used only during summer (due to prevailing winds) by the Dutch
and the French since the 1600's, and early 1700's. However, it
took all its importance when, in 1735 Labourdonnais decided to
make Port Louis the main harbour and the administration headquarters
Labourdonnais had the city plan made, ordered
the erection of buildings hosting services that were essential
to the colony… and to the good profits of the "Compagnie
des Indes." Among these infrastructures were the government
and military headquarters, aqueducts, hospitals, schools, granaries,
boat repairs, a printing office, a foundry, and… a powder
mill. Some of these works, especially the canals for wastewaters
that run across the streets, can still be seen today.
Port Louis is the capital of Mauritius
and received in 1964, the status of city. Port Louis has a residential
population of above 150,000 but receives as much visitors during
daytime as it is first of all the city of businesses.
Most medium to large organisations have their head offices or
at least a department or agency in Port Louis. Consequently,
on week days and in day time Port-Louis is
very busy with heavy road traffic but gets very quiet and empty
as from 7.00 p.m.; at least in the centre.
Generally dry and sunny, the climate can be either hot or very
Situated on the northwest coast, it lies at the feet of the
Moka range of mountains, which almost surrounds
it. Being small in area, the topography is regular: flat with
a gentle slope to the sea.
Peculiarity: Traffic jams. During rush hours (and now all day
long some days,) one must count 20 to 40 minutes to drive across
Port Louis. In the morning, the South part
of the motorway is so jammed that it can take more than 1 hour
to drive the last 25 kilometres. From the North it is hardly
Port-Louis itself and as a whole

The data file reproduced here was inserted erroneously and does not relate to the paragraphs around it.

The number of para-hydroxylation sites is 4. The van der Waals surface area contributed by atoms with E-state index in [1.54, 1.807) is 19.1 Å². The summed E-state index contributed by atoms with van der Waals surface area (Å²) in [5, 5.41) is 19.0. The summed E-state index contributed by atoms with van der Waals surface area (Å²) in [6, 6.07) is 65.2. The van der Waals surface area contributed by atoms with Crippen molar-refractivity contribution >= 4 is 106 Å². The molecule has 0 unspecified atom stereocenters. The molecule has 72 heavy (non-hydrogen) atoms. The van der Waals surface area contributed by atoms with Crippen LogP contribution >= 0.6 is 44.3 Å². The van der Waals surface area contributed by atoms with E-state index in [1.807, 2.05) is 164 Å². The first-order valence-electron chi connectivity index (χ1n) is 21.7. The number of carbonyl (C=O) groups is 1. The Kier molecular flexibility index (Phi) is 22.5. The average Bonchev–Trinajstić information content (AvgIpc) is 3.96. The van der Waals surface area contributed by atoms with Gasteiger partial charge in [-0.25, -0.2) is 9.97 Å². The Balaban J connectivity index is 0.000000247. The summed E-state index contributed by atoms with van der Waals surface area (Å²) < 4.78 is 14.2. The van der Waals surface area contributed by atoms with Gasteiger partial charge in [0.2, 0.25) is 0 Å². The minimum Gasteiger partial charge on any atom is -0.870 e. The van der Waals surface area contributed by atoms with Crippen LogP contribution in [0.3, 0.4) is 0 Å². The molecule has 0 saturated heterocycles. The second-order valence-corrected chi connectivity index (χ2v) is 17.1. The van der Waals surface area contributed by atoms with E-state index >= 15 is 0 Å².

is a place of interest, but more precisely, we would recommend
the "Place d'Armes
" and Chinatown
The place d'Armes is unavoidable as it is the converging point
of the North / South traffic and the main entrance and exit
points of Port Louis.
It is the most ancient part of Port Louis although many of
the very old buildings have now been replaced by roads and tall
It is especially a good starting point for visiting the other
parts of the town and the few monuments such as the original
government house, the most ancient theatre of the Indian Ocean,
the few paved roads (rue du vieux conseil, Georges Guibert street,)
the St Louis (Roman catholic) and St James (Church of England)
cathedrals, the central market, the national and postal museums
just to name a few.
Access to the waterfront is easy too.
of Port-Louis is also in the old Port Louis and is fascinating
as the atmosphere is really different from the neighbourhood.
The eldest inhabitants of the Port-Louis Chinatown dress the Chinese
way and have kept a deep Chinese accent making their speeches
Tiny shops, side-by-side all sell the same products obviously,
as they all sell all products. Second hand spare parts, plastic
toys, Chinese paintings, clothes, books and medicines may be found
in the same shop.
The heat, dust and the strong smell spread by the ingredients
and spices, proper to Chinese cuisine
will give you a real impression of China. For the moment, this
very animated region of Port Louis is quite deadly at night.
There is an effort to encourage the small restaurants and shops
to remain open in the evening but with not much success yet.
By day it is enough to stroll
down the small streets and observe the happenings. The shopping
centres are interesting as the boutiques are pretty well set
and there are some good bargains to make, especially since the
decided to become a duty-free
. However, it is far more amusing to shop in
the more typical areas and even at the central market.
The Port Louis Central Market has been renovated
in 2004 and is now a far better organised place, but it has
of course lost some of its peculiarity. Visiting the bazaar
is surely quite fun but is no more a “must” as
the same type of goods and more typical atmospheres can be
found in the other towns’ markets, namely in Mahebourg.
The National History Museum and the other private museums
remain interesting, especially when they carry out specific
Signal Mountain is accessible again; it offers a nice view
on the Capital.
By night, there is really not much; a few movies, a theatre
play sometimes and that’s it. Let’s hope that
the municipal efforts to wake up Port Louis at night will
pay as when there is a special event (concert or play,) Port
Louis suddenly becomes as glorious as it used to